Wednesday evening I joined nine other residents of Friends House at a Home Concert in Vera’s apartment. Barbara and Vera take turns once a month hosting a musical evening. They leave a sign-up sheet in the lobby and because of space, limit the attendance to ten. Each person brings a snack: cheese and crackers, popcorn, Mrs See’s chocolate-covered raisins, salted nuts, apricot-chocolate-nut bread from Gayle’s Bakery in Capitola.
Vera started the CD, turned off the lights, and we sat quietly in the dark submersed in Beethoven’s Piano Quartet, Op 16 (Emanuel Ax, piano; Isaac Stern, violin; Jaime Laredo, viola; Yo-Yo Ma, cello). After a lilting Vivaldi, we enjoyed the intermission snacks and Vera’s warm apple cider. Then we settled down for Brahms’ Double Concerto with Herbert von Karajan conducting the Berlin Philharmonic Orchestra.
I, satiated with chocolate, awash in symphonic music, and surrounded by friends, sat there in the dark and thought of some of the ways in which we here care for each other.
Last week Betsy stopped by to ask if I like parsley. She had a sprig of large flat-leaf parsley to show me. When I told her yes, she grinned and said, “I’ll pot up some for you and leave it outside your front door.” Next morning, there it was, with all its green vigor.
Charlotte called to me. I stopped pulling weeds and she came over, “I just want you to know I pruned your roses and left some plant food by your faucet. I’m hoping you can feed them.” We’ll have healthy roses this year, one the award-winning Peace Rose.
Marion phoned, “I remembered you said your goal is to walk all the creek paths in Santa Rosa so I called the Chamber of Commerce and asked for a map. They have sent a very good one and we can mark off the areas we want to walk next.” Marion, Nancy, Ruth, Elspeth, and I walk most Saturday mornings.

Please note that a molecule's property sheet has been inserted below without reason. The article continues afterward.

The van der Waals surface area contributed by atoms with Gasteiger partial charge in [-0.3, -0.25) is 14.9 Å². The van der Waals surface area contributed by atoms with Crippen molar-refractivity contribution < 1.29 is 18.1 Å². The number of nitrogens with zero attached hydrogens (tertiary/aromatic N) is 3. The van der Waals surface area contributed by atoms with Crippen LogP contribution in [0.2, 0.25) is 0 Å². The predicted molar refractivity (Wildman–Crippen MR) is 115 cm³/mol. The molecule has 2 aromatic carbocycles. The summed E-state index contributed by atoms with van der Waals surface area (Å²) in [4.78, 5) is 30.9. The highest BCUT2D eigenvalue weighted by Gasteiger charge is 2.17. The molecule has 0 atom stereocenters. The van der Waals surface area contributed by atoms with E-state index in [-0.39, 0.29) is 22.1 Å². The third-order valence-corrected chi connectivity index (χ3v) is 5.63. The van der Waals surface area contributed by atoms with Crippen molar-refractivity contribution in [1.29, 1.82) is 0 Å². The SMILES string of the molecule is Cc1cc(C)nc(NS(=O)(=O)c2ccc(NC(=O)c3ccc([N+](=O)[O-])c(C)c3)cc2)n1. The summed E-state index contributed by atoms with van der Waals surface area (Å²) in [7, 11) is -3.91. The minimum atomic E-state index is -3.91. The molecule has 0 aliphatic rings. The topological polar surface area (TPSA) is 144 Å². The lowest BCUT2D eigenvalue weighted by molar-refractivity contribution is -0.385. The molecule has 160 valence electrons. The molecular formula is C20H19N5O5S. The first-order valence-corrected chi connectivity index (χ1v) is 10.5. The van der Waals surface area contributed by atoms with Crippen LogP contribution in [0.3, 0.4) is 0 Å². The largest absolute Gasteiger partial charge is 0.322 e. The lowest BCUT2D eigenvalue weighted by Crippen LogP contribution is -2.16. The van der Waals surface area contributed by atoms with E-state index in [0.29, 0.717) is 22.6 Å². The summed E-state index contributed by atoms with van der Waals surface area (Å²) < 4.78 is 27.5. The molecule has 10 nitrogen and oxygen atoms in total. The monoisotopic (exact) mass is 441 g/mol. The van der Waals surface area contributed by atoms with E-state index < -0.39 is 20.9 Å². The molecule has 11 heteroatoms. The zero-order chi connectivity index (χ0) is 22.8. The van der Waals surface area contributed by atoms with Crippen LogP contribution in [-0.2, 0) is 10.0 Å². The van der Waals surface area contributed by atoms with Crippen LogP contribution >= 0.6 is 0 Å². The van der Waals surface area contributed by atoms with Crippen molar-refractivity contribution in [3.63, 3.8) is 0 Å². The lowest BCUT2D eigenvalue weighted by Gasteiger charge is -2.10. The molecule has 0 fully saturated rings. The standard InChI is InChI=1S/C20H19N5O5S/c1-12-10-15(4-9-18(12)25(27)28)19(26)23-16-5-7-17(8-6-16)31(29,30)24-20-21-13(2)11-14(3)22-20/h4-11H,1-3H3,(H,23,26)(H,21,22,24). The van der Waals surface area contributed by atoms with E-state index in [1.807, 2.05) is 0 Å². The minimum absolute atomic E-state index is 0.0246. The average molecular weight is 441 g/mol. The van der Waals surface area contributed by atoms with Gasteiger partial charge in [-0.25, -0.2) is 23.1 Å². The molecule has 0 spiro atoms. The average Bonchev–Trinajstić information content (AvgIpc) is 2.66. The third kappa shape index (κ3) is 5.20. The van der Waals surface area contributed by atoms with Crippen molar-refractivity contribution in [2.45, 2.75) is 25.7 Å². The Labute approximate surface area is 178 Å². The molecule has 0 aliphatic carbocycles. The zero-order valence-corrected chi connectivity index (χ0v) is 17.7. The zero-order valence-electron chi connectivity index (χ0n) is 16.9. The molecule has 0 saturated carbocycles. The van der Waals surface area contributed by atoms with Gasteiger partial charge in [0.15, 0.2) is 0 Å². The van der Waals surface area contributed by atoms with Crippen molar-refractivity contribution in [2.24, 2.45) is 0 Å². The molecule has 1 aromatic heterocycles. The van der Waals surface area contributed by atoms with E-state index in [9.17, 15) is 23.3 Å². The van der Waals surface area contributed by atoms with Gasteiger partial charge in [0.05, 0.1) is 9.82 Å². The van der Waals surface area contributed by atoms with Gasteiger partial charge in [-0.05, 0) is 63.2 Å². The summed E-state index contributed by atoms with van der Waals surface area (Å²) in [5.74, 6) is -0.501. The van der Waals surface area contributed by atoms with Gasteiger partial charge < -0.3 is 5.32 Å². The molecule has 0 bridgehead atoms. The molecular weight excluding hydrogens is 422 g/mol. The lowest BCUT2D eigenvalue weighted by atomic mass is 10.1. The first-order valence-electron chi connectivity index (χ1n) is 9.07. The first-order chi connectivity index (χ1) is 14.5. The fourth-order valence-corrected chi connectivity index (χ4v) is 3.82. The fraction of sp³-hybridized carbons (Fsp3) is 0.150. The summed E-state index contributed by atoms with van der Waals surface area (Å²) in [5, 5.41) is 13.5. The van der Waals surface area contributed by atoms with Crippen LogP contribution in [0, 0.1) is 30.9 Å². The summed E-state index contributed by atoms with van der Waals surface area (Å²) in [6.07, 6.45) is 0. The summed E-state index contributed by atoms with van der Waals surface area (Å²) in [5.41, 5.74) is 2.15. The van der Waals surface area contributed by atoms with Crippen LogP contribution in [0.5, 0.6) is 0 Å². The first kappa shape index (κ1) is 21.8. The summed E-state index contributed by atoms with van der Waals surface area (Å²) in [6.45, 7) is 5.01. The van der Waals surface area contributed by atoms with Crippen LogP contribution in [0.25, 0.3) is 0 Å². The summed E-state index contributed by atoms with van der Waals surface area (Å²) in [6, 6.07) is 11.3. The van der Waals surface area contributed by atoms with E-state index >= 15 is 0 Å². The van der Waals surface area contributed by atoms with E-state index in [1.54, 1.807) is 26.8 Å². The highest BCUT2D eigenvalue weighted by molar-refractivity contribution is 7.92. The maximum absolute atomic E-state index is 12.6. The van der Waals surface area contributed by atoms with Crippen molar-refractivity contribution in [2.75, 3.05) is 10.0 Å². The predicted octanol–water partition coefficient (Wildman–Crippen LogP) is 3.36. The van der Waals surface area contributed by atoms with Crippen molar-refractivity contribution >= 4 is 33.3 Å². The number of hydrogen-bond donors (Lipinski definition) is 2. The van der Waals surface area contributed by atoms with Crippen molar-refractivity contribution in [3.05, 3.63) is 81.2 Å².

Ruth knocked and pushed open the door a crack. She called out a yoo-hoo, came in, and sat in the rocking chair. She waved two old-fashioned round cake pans. “I borrowed these from Joanie,” she said, “And I’m going to make a birthday cake like his grandmother used to make for John. Want to come to dinner tomorrow? Do you eat shrimp? We could have scampi.” You bet!
Joe is our computer shooter, a resident who is on call at all reasonable hours. Whenever I have trouble, I call Joe and he comes right over, fiddles around, mutters to himself, and then announces, “It’s okay now.” Sometimes I feel that I might be imposing and hesitate to call him, but his wife Joan says he likes helping people. “It’s part of his service,” she says.
I overheard Dorothy, who still drives, saying to Marie, who doesn’t, “I haven’t gone to the market yet today, but I will in a couple of hours so before I leave, I’ll come by to get your list.”
The other day Nancy told me, “I’ve renewed my driver’s license, but it won’t arrive for a few weeks so I can’t drive. Would you take me to the dentist’s office? I’ll walk home afterward.” Of course.
As I passed through the lobby to mail some letters, Sally called out from the wing chair where she waited for friends who were coming to lunch. When they arrived, she took a box from them, handed it to me, and asked, “Would you like to look through my father’s Beatrix Potter books? Mrs Tiggywinkle, Peter Rabbit, Squirrel Nutkin. They’re all here.” Little did she know that Beatrix Potter is one of my favorite people; a writer and sheep farmer whose life inspired my dreams of becoming a combination writer-farmer. I brought her father’s books back to my “Rabbit Hutch,” sat in the sunshine, and read and read those treasured little stories.
However, it’s not perfect here. We are bound to have concerns and differing points of view. The rents will increase three to five percent each year. We are worried that no care is available for those with severe memory loss. Maybe that will be included in the proposed expansion plans, which are, in themselves, causing concern. The grounds crews whack back the shrubs into concentric globes instead of encouraging them to grow naturally.
But multiply the random acts of kindness by 80 residents and we are what I was looking for. A community.